“The gender discrepancy between Time 1 and Time 2 was really driven by male instructors’ evaluations improving over time. This finding indicates that students view male instructors more favorably as time goes on, which was not at all the case for the women,” Buser said. “It was clear that exam grades made the evaluations split apart, even though there was no significant difference in exam grades between female and male instructors. As we predicted, this difference indicated a clear backlash against female faculty.”
In economics, it is usually only the statistically significant differences that are worth writing about. But in this study, there is reason to care about insignificant differences, because they are often used to make crucial decisions in practice.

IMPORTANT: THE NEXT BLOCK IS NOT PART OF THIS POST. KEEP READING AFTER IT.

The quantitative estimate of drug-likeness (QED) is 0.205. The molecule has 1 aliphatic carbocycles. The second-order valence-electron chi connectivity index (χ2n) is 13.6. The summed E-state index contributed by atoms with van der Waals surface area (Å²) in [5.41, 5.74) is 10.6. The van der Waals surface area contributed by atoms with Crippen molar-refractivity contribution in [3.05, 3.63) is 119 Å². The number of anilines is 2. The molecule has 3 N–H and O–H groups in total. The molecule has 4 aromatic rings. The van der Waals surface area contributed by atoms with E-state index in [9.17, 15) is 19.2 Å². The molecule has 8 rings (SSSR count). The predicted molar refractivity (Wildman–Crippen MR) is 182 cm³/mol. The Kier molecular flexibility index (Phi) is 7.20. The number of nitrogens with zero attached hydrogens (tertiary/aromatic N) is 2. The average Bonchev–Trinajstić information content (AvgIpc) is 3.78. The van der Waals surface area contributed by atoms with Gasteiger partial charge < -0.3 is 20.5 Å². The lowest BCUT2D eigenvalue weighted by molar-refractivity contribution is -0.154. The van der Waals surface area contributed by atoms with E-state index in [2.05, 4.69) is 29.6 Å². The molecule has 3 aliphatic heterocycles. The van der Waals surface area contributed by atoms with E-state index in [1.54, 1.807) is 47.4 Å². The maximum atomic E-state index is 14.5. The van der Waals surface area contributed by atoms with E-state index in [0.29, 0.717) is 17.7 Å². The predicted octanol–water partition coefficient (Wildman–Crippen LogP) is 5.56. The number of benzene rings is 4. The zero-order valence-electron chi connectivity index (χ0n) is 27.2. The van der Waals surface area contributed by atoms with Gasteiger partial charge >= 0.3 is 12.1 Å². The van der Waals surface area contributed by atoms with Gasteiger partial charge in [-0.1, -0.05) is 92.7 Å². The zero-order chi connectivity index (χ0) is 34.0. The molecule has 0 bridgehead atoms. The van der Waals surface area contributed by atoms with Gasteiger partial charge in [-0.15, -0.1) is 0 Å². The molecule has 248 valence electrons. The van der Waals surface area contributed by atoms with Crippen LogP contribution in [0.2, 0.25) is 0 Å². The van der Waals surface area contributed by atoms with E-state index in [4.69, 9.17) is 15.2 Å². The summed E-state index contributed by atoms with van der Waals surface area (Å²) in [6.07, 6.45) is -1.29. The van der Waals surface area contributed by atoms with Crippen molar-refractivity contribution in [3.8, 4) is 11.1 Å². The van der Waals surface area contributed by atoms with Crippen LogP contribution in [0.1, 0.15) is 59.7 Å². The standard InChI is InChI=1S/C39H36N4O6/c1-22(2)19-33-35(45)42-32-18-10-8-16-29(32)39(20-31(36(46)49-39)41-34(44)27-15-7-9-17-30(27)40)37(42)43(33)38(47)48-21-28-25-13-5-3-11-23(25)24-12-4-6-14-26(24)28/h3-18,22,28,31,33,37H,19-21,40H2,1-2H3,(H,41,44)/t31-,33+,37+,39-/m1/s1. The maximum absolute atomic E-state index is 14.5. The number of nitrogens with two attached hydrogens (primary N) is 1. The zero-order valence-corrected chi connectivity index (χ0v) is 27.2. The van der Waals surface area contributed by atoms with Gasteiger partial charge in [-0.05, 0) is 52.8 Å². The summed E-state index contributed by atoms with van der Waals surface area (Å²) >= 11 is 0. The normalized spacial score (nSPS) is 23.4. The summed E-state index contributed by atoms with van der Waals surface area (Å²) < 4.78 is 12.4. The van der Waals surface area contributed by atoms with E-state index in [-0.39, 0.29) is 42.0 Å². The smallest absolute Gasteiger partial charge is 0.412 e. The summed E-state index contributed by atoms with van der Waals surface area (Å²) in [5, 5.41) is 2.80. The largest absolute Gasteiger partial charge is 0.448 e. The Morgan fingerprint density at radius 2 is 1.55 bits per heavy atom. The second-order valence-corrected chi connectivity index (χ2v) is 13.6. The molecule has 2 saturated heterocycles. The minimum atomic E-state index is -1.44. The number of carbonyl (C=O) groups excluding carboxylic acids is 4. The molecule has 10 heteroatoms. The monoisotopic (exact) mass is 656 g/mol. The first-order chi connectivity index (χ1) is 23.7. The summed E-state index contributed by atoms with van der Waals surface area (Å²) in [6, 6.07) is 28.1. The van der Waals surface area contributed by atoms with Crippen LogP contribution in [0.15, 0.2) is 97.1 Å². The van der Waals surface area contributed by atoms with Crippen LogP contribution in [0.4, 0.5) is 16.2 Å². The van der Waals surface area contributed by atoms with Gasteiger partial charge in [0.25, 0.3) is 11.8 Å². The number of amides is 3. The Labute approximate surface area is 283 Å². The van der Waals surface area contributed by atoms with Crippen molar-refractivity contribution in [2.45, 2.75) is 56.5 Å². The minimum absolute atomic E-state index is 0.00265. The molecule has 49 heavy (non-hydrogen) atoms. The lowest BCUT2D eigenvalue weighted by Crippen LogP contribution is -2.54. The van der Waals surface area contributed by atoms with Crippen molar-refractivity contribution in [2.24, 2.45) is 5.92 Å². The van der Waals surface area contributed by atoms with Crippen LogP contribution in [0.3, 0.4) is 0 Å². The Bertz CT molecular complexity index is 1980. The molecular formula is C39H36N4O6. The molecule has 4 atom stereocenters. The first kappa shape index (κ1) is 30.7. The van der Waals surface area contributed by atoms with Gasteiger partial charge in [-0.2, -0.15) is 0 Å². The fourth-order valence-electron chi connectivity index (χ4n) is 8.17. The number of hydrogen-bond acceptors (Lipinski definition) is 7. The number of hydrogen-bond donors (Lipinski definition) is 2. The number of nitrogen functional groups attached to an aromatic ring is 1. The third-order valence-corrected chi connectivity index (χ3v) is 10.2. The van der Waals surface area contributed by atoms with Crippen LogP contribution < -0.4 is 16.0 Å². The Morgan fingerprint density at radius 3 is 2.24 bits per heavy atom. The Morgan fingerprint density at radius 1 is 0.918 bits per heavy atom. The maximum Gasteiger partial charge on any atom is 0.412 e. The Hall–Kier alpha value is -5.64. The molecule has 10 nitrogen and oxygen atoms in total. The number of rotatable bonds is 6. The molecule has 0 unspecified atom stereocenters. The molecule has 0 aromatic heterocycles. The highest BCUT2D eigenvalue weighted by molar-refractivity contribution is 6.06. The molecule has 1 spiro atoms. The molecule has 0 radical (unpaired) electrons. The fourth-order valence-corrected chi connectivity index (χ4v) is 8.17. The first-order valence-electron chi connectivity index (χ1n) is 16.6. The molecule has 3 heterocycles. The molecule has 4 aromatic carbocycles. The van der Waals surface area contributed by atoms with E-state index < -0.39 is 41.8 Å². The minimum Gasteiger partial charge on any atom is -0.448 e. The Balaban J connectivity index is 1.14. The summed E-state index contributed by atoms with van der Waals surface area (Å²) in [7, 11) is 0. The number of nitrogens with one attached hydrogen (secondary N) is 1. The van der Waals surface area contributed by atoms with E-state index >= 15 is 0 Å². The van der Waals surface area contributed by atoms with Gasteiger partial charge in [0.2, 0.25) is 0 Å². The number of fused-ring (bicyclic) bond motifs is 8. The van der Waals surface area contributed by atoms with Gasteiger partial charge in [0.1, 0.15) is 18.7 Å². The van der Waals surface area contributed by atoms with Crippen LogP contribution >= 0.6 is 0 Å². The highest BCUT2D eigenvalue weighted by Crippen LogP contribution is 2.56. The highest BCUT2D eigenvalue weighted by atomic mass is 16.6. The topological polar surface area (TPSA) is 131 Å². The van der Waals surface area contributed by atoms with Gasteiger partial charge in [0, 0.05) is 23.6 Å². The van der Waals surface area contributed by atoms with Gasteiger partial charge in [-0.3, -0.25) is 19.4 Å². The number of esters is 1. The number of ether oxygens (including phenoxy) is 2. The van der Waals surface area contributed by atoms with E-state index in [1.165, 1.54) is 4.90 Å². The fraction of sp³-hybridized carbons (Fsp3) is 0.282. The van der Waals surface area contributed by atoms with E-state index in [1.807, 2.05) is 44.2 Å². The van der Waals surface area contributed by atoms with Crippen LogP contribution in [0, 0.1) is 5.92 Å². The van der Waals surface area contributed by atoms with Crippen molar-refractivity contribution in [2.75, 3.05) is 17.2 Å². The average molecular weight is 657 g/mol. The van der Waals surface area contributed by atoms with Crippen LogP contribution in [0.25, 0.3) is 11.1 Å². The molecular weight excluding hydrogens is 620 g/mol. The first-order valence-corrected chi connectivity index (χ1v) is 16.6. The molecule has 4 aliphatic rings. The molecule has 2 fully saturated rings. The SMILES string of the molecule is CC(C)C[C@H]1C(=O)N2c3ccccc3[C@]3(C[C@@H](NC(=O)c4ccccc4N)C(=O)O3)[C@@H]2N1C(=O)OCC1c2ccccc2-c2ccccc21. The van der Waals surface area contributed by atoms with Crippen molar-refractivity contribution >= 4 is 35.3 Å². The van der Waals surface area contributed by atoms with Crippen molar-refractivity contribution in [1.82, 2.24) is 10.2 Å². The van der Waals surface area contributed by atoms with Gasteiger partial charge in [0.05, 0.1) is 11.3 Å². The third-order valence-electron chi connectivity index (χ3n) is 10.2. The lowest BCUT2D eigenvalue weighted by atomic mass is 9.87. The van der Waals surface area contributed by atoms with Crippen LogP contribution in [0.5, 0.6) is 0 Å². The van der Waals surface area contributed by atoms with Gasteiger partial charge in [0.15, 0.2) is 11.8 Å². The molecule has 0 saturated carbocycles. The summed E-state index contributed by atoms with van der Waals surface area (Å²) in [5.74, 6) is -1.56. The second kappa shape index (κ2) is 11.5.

For example, when department chairs and administrators look at teaching evaluations in hiring, they might have two candidates with similar scores separated by only a couple of decimal points. They could choose to interview or hire the candidate with slightly higher teaching scores without knowingly making a gender-biased decision, Buser said.
Universities currently have few formal ways of taking SET gender bias into account when it comes to performance evaluation, promotion, and tenure. Addressing the issue could help universities retain female faculty and repair the leaky pipeline.
“We hope this work will highlight the presence of gender bias and encourage the development of more objective teaching evaluation tools that take this dynamic into account,” Buser said. “Eliminating or reducing gender bias in teaching evaluations could have an enormous impact on women and their ability to thrive in academia.”